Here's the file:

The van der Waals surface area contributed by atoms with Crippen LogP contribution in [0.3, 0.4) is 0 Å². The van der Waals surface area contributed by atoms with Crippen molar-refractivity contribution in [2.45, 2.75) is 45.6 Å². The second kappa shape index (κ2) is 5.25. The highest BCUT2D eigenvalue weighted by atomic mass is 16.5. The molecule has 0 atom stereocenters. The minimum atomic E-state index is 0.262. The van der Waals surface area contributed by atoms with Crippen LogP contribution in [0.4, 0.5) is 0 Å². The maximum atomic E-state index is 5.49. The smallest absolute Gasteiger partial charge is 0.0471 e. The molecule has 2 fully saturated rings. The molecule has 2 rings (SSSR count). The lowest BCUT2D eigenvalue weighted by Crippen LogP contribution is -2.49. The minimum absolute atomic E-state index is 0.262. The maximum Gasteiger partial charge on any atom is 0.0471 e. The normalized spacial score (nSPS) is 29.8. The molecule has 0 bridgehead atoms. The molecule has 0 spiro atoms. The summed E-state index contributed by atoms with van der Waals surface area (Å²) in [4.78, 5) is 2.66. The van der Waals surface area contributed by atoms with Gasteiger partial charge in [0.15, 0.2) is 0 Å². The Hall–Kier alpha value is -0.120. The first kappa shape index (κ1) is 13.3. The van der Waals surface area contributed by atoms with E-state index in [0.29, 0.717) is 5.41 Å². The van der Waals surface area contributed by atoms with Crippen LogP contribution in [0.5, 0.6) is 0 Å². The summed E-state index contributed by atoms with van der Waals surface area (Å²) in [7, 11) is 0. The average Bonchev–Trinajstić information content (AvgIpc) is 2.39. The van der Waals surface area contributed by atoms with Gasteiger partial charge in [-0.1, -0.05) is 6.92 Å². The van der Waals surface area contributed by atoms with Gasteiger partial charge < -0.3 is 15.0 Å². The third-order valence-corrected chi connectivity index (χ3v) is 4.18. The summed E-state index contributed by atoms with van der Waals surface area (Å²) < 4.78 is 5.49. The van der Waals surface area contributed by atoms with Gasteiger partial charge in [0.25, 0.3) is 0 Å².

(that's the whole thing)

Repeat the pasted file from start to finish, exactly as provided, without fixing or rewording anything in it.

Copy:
The van der Waals surface area contributed by atoms with Crippen LogP contribution in [0.3, 0.4) is 0 Å². The van der Waals surface area contributed by atoms with Crippen molar-refractivity contribution in [2.45, 2.75) is 45.6 Å². The second kappa shape index (κ2) is 5.25. The highest BCUT2D eigenvalue weighted by atomic mass is 16.5. The molecule has 0 atom stereocenters. The minimum atomic E-state index is 0.262. The van der Waals surface area contributed by atoms with Crippen LogP contribution in [0.4, 0.5) is 0 Å². The maximum atomic E-state index is 5.49. The smallest absolute Gasteiger partial charge is 0.0471 e. The molecule has 2 fully saturated rings. The molecule has 2 rings (SSSR count). The lowest BCUT2D eigenvalue weighted by Crippen LogP contribution is -2.49. The minimum absolute atomic E-state index is 0.262. The maximum Gasteiger partial charge on any atom is 0.0471 e. The normalized spacial score (nSPS) is 29.8. The molecule has 0 bridgehead atoms. The molecule has 0 spiro atoms. The summed E-state index contributed by atoms with van der Waals surface area (Å²) in [4.78, 5) is 2.66. The van der Waals surface area contributed by atoms with Gasteiger partial charge in [0.15, 0.2) is 0 Å². The Hall–Kier alpha value is -0.120. The first kappa shape index (κ1) is 13.3. The van der Waals surface area contributed by atoms with E-state index in [0.29, 0.717) is 5.41 Å². The van der Waals surface area contributed by atoms with Crippen LogP contribution in [0.5, 0.6) is 0 Å². The summed E-state index contributed by atoms with van der Waals surface area (Å²) in [7, 11) is 0. The average Bonchev–Trinajstić information content (AvgIpc) is 2.39. The van der Waals surface area contributed by atoms with Gasteiger partial charge in [-0.1, -0.05) is 6.92 Å². The van der Waals surface area contributed by atoms with Gasteiger partial charge < -0.3 is 15.0 Å². The third-order valence-corrected chi connectivity index (χ3v) is 4.18. The summed E-state index contributed by atoms with van der Waals surface area (Å²) < 4.78 is 5.49. The van der Waals surface area contributed by atoms with Gasteiger partial charge in [0.25, 0.3) is 0 Å².